If you have been watching the identity politics playing out in social media lately you may find it to be a disturbing trend as I do. There are many reasons, primarily that we are not taking principles seriously and instead breaking down into tribal mentalities. That being said I want to get to the actual logic of why it's not a good idea to buy into this concept.
The main problem in identity politics is that by identifying with a group, rather than as an individual, you begin to conflate a lot of information about yourself and about others. You begin to establish the belief that you share responsibility on the basis of identity and that others do as well. You then hold everyone of an identity group liable for the actions of a select few. In effect, you become the very thing you despise - a bigot.
So I'll get into the types of fallacies I've consistently been running into on social media with respect to this issue:
Hasty Generalization (a conclusion based on insufficient or biased evidence)
Identity politics assumes a person IS there identity; you are automatically assumed to literally have the stereotypical qualities of your identity. This is fallacious because there is no evidence to make such a claim aside from your "hasty generalization".
Slippery Slope (a series of iterations will produce a magnified effect over time)
It doesn't take much knowledge of history to know that the game of Identity Politics leads down a very dangerous and slippery slope - that over time as these ideas become more acceptable, they will be used increasingly, with increasing severity, and this will lead to tribalism and violence. This has unintended consequences over time which are not in line with the desires of any rational human, but can't be realized fully if one is not aware of our history. Over time, N = N+1, which means this problem will compound and evolve into something far more dangerous than it is today.
Genetic Fallacy / Ad-Hominem (the conclusion is determined not on the merit of the argument, but by attacking the argument's perceived origins)
This will be used frequently in debate when you are attempting to quote Nietzsche for example, or other thinkers. If the argument you present cannot be refuted on its own terms, the person will attack the source as lacking the proper merit to form the argument in the first place. The fallacy here is that you have not refuted the argument at all, and believe that the argument can be won on the merit of the source, not the argument itself. Character assassination and hit pieces are frequently used by the media to create the basis for engaging in this fallacy.
Begging the Claim (the conclusion is assumed as part of the argument)
"Why do you support the evil corporations?" - Here the person assumes that corporations are "evil" as part of their argument, which is the conclusion they want you to draw - but have done nothing to actually make their case. This is fallacious and presumptuous, and not really worth contending with.
Moral Equivalence (comparing minor misdeeds with major atrocities)
"If you support that guy you're a NAZI" This is very frequently being used and it's not pretty. I'm rather disgusted by it personally because there is a clear lack of respect for history and for what really happened in WWII. These are really just emotional, vitriolic attacks which are obviously fallacious.
Straw Man (re-framing the argument and defeating your own version of it)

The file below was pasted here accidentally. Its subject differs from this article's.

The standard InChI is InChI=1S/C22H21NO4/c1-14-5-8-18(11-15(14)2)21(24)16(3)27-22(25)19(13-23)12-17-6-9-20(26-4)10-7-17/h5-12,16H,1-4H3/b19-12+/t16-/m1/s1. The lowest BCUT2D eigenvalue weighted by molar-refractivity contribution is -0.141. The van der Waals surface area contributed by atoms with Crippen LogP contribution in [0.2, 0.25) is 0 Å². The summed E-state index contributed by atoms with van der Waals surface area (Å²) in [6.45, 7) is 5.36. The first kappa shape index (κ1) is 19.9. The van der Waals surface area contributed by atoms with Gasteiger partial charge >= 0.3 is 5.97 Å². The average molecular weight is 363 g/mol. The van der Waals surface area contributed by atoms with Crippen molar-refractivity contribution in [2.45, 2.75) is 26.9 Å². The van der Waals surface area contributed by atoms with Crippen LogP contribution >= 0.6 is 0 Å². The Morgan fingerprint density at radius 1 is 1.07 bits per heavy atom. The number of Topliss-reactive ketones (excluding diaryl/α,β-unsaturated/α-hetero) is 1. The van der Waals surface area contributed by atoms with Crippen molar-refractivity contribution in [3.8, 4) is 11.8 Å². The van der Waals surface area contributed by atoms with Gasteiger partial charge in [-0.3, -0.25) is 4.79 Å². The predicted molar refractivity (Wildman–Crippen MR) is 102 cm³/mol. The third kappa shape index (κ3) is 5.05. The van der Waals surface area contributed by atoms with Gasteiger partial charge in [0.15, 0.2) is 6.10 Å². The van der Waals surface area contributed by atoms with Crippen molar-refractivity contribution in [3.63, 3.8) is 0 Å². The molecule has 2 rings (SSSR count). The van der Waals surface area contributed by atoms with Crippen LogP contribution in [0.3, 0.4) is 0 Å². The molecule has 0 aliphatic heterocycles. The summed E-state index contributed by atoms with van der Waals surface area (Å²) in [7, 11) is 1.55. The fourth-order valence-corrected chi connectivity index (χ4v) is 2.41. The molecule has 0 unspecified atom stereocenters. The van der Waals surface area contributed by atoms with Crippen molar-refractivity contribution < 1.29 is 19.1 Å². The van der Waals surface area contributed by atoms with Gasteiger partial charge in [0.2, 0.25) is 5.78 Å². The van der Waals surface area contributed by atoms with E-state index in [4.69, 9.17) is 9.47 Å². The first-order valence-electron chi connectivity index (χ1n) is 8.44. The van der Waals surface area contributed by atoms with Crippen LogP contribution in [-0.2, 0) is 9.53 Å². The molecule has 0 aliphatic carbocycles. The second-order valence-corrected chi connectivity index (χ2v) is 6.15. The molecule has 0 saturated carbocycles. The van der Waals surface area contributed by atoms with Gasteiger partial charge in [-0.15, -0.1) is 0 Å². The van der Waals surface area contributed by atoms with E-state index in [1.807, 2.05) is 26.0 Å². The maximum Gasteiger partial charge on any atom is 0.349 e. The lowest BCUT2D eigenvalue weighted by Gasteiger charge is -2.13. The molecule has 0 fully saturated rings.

This one is frequently used in the media - especially in the Channel 4 News interview between Kathy Newman and Jordan Peterson. Whenever an argument was put forth, it was re-phrased and loaded in a way which would make it untenable. "So what you're saying is..." is a fairly good indicator that this fallacious form of argumentation is being used.
Non-Sequitur (making a new argument which is unrelated, although seemingly related)
These are often used to project what I perceive as a type of empathy. "If you were X, then you would do Y!" This is clearly irrelevant since you are not X, and therefore actually have nothing to do with Y. This is a non-sequitur - you say "what has that got to do with the price of tea in China?" because it's fundamentally unrelated to the argument at hand.
Anecdotal Evidence (assuming that a subjective experience is the same as an objective truth)
You will definitely run into this a lot on social media. People will make a statement like "I see those people all the time, and they do this a LOT" and many will agree, and re-tweet. This is of course a generalization made from a very narrow perspective out of a very small sample size, and certainly not the result of any actual experimentation or statistical evidence. The result is that one begins to believe in these conflated and fallacious misrepresentations.
Exclusive OR (you're given two options, neither of which is correct)
"You're either for gun control OR you hate kids!" This is technically a XOR, an exclusive or. You are only allowing for one of two possibilities, neither of which is necessarily correct. This is the Kobayashi Maru of arguments and ultimately fallacious.
The reason that identity politicking leads to so many logically fallacious arguments is that it's an attempt to project an ultimately flawed model of reality into being, and it just doesn't hold up. The model lacks detail and complexity, it's fuzzy and without nuance. When you look closely at the parts of the model they fail to cohere with the other pieces. This is due to the amount of conflation which is ultimately a form of lossy compression - and what is lost matters significantly. Without looking at the individual, at the merit of the argument, or at specific instances, it is necessary that you will make mistakes in judgment. Relying on the shattered logic of this framework is a recipe for disaster.